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Monday, April 6, 2009

If It Was Easy, It Wouldn't Be Called Discipline

Many people hate discipline. (I first wrote "all people hate discipline" but I realized that there are some people who love a disciplined life. This blog doesn't apply to them. In fact, most of the problems of life doesn't apply to them.) Discipline is doing what we must do when we would like to do something else.

Discipline is not about knowing what to do. Most of us already know what to do. Discipline involves doing what you know to do. The student knows that he or she would do much better on an exam if studies were done each day. Cramming comes the night before because this wasn't done. The average man knows that he is gaining weight. Cramming comes when he tries to get into some pants he hasn't worn in some time. He knows he should have exercised or eaten less or a combination of both.

This is true of most of these things in our lives. Do we really believe we don't have to work on our marriages daily? Do we think we can clean our houses once a year? What does knowing what we need to do have to do with doing it? It seems very little.

The couch beckons us to sit when we come home from work. The tv tells us to sit still. The sand monster closes our eyes and makes us sleep. Our lives pass on without much happening if we don't fight our natural tendencies and do something.

We get complacent because we are actually not that dissatisfied with our present state. I may not like things as they are presently but I don't dislike them enough to get up off of the couch. "I can do that later," is my mantra. Later gets later and later because I am pleased with the way things are.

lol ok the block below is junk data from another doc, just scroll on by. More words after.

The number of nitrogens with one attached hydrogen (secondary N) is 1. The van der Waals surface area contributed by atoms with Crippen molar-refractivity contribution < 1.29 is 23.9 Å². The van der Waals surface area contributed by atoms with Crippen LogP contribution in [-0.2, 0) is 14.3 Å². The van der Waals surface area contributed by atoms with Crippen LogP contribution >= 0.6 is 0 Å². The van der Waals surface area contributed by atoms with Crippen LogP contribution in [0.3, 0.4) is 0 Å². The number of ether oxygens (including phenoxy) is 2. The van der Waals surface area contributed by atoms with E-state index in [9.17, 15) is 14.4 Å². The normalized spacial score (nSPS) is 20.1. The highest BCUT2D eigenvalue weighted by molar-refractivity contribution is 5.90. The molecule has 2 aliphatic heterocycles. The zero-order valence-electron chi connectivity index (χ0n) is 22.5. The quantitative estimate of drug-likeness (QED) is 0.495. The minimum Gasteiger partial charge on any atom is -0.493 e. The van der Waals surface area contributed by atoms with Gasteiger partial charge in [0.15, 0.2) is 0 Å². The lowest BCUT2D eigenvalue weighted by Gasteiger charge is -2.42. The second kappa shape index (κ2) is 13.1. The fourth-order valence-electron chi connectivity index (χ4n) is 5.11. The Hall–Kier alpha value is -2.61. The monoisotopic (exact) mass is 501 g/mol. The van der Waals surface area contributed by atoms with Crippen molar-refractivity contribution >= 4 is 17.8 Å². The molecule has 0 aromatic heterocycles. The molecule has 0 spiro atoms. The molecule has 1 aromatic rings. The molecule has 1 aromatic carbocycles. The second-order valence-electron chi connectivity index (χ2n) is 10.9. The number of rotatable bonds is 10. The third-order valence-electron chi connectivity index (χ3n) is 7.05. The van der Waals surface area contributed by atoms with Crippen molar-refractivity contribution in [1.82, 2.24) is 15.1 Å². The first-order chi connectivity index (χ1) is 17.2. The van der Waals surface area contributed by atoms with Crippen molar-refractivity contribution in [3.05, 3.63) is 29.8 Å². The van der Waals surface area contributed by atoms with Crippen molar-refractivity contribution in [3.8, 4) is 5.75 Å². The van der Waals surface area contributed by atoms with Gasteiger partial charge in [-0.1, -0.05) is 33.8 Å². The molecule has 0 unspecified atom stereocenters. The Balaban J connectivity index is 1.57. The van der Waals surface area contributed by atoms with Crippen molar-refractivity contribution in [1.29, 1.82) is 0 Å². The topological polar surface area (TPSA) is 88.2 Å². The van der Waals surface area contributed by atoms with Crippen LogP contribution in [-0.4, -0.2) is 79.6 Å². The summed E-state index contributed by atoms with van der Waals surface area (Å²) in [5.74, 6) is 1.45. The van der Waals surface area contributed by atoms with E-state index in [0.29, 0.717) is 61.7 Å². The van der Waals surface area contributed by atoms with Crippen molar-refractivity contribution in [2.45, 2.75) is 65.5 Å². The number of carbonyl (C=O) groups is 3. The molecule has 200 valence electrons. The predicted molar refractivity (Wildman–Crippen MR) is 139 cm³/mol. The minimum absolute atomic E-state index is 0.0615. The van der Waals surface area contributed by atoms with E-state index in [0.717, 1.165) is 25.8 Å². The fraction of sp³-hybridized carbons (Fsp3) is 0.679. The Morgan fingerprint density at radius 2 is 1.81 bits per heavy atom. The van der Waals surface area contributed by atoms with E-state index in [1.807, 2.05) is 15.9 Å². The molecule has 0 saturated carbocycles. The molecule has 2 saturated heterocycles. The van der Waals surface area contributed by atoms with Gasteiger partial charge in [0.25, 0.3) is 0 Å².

This is probably the greatest reason we don't grow as Christians. We don't pick up our Bibles or pray or serve because we are fairly happy with the status quo. We just aren't that interested in becoming more that we are right now.

This is also the reason that many people are without a job. Their companies have shut down because there are a number of employees who weren't working that hard. They were not improving. They were not challenging themselves to learn something new. Think of it, if the person who had a job for the last eight years had been going to night school, they could have learned an alternate career or something that would get them promoted in the are they are already working in. They would have been in a much better position to have gotten a new job when the economy went south. But this would have taken discipline.

Go look at yourself, your house, your car and maybe your garage and ask whether this is the way you want to look, live in, drive or wonder what you have in the garage. It will take discipline to make things different.

It will take discipline to keep things as they are if you are happy. It is harder to stay at a certain weight than to get there. It is harder to keep things clean than to clean them. We have a tendency to forget that we need to keep working after we have achieved our goals.

I have heard that 80% of success is beginning. I believe you need a plan and you must work your plan no matter what if you are going to improve. It will take discipline.

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